Einstein is supposed to have said that doing the same thing over and over and over again and expecting a different outcome is the definition of insanity. Now, I’m assuming he meant that on an individual level.
What if a whole community keeps doing something again and again and again – something that doesn’t work – but still expects a different outcome? When multiple people in that community do the same thing, year after year – no one learning from the other and no one thinking “hmmmmm… maybe I should do things differently” – does that mean that the whole community is insane?
Now, I’m generalizing for dramatic effect, of course, and am happy to say that there are exceptions to this. Nonetheless, I can’t help asking myself this question each time I dip my toes into the startup scene.
Since 2009, I’ve intermittently dipped into the Icelandic startup scene. I’ve set up an incubator where I consulted with startups, mentored at a number of events such as Startup Weekend, Startup Reykjavik, Startup Energy, Startup Tourism, Unconference, worked closely with Innovation Center Iceland as well as having worked and consulted with a number of startups in various other settings.
Time and again I see entrepreneurs and founders completely in love with their product or service (and so they should be and need to be to a certain extent) and totally oblivious to the fact that nobody else in the universe feels the same about it as they do. And everybody who works with entrepreneurs is familiar with this. What seems to be lacking however is getting the entrepreneurs to understand this fatal fallacy. The sooner founders grasp the cold hard truth that nobody cares about their stuff, however many bells and whistles, the better.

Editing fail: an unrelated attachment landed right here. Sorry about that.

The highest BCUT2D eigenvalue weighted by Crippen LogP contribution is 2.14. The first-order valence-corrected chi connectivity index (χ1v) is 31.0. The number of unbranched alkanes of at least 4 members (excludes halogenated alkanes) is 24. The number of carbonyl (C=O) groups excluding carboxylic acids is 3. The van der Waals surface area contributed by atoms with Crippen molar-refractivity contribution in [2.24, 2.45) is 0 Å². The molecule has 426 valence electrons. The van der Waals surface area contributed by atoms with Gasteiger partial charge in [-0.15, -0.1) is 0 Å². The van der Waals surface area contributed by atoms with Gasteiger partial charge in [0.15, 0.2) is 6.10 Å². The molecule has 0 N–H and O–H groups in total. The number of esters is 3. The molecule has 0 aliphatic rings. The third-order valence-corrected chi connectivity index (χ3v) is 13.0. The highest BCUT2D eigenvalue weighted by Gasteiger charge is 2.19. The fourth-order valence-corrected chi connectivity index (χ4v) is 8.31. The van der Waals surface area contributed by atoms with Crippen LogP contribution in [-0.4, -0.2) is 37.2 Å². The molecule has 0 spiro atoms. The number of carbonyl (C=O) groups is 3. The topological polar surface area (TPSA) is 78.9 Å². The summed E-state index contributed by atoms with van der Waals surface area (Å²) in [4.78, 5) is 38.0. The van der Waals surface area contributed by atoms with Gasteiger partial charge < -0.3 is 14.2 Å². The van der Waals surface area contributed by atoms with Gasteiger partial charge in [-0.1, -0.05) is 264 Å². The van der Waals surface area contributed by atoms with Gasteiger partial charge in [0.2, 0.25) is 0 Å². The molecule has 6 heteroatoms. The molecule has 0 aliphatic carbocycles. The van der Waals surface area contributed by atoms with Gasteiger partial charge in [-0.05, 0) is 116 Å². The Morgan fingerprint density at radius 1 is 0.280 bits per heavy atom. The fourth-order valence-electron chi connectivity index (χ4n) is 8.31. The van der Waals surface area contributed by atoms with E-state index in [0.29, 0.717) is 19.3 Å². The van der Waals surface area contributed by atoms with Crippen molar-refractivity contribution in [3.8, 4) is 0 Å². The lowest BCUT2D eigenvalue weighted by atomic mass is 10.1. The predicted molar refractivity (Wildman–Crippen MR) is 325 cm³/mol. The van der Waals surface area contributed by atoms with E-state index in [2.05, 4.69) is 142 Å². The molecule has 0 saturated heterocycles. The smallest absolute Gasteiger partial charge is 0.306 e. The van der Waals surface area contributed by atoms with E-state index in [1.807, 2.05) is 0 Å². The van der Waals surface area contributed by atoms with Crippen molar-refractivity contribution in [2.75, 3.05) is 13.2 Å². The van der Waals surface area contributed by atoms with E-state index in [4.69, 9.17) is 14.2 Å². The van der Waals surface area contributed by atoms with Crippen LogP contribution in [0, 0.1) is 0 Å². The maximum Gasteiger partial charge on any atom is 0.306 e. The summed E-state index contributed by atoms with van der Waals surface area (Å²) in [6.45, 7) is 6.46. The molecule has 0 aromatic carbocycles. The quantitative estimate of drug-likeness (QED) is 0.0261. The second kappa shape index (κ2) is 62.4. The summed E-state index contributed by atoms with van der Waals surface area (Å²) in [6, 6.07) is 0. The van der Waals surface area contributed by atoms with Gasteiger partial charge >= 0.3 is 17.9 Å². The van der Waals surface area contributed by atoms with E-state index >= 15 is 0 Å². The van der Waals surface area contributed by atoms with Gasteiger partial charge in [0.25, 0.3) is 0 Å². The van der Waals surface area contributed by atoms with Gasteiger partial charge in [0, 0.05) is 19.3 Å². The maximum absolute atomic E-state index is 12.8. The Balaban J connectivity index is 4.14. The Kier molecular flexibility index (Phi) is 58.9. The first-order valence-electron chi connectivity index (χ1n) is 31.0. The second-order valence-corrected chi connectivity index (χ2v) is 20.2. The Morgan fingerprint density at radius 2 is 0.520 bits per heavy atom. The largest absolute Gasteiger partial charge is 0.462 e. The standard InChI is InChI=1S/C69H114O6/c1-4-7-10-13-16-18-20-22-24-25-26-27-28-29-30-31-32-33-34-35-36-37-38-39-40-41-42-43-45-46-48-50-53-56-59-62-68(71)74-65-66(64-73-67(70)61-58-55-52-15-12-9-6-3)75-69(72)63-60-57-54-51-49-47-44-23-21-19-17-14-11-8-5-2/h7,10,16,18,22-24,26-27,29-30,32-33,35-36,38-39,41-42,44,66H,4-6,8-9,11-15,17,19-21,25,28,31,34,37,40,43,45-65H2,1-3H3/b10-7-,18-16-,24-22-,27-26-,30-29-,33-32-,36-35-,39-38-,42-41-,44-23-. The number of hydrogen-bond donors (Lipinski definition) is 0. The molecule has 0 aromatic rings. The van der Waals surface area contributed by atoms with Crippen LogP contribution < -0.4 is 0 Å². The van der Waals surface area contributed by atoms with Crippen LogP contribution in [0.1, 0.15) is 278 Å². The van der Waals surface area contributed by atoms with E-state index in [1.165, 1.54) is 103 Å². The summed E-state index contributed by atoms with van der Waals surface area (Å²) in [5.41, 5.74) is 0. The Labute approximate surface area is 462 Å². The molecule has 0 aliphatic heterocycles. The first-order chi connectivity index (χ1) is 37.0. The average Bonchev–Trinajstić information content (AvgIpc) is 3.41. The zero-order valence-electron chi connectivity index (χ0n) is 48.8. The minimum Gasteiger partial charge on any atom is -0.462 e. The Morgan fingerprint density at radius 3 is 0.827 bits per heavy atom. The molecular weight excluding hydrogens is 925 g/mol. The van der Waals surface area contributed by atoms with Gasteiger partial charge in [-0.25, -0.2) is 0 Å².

Tough Love Needed
Anyone who has experience with startups and entrepreneurship for some time knows the danger of this love affair between the entrepreneur and his product or service. Yet, we don’t seem to be prepared to give the tough love needed for entrepreneurs to realise that this could be, and often is, their downfall.
Only yesterday a friend of mine, a well respected startup consultant, was telling me about a company starting the development of a new product before they had even begun to sell the first one, believing that their first one would simply sell itself because it was so awesome. Her advice to focus on getting the first product to market and generating revenue fell on deaf ears as the excitement of more creativity and development beckoned. Their blinding love of the product made them think that the whole world will automatically fall in love with it. Not. Gonna. Happen.
Another business I’ve been following does not in any way communicate [Read more…]